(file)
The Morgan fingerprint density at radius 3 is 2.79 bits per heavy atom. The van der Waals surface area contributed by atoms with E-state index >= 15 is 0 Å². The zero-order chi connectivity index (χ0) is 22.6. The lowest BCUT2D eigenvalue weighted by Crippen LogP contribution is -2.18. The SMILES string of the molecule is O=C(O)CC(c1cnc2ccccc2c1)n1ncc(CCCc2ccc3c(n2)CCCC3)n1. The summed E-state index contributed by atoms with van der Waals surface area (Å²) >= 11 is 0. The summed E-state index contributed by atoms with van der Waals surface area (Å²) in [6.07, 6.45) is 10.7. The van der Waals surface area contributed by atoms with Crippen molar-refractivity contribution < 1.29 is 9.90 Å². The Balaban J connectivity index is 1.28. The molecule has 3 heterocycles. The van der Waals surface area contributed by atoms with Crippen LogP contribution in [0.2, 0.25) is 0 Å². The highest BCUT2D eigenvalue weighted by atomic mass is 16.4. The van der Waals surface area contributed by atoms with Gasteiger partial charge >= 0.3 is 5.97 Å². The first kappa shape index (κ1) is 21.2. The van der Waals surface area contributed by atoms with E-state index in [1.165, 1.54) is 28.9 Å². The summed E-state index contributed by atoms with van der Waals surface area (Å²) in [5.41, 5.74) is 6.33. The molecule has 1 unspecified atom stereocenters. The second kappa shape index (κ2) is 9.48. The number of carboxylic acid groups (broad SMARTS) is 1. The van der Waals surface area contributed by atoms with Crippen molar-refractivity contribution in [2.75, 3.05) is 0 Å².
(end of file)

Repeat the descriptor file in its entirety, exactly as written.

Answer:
The Morgan fingerprint density at radius 3 is 2.79 bits per heavy atom. The van der Waals surface area contributed by atoms with E-state index >= 15 is 0 Å². The zero-order chi connectivity index (χ0) is 22.6. The lowest BCUT2D eigenvalue weighted by Crippen LogP contribution is -2.18. The SMILES string of the molecule is O=C(O)CC(c1cnc2ccccc2c1)n1ncc(CCCc2ccc3c(n2)CCCC3)n1. The summed E-state index contributed by atoms with van der Waals surface area (Å²) >= 11 is 0. The summed E-state index contributed by atoms with van der Waals surface area (Å²) in [6.07, 6.45) is 10.7. The van der Waals surface area contributed by atoms with Crippen molar-refractivity contribution < 1.29 is 9.90 Å². The Balaban J connectivity index is 1.28. The molecule has 3 heterocycles. The van der Waals surface area contributed by atoms with Crippen LogP contribution in [0.2, 0.25) is 0 Å². The highest BCUT2D eigenvalue weighted by atomic mass is 16.4. The van der Waals surface area contributed by atoms with Gasteiger partial charge >= 0.3 is 5.97 Å². The first kappa shape index (κ1) is 21.2. The van der Waals surface area contributed by atoms with E-state index in [1.165, 1.54) is 28.9 Å². The summed E-state index contributed by atoms with van der Waals surface area (Å²) in [5.41, 5.74) is 6.33. The molecule has 1 unspecified atom stereocenters. The second kappa shape index (κ2) is 9.48. The number of carboxylic acid groups (broad SMARTS) is 1. The van der Waals surface area contributed by atoms with Crippen molar-refractivity contribution in [2.75, 3.05) is 0 Å².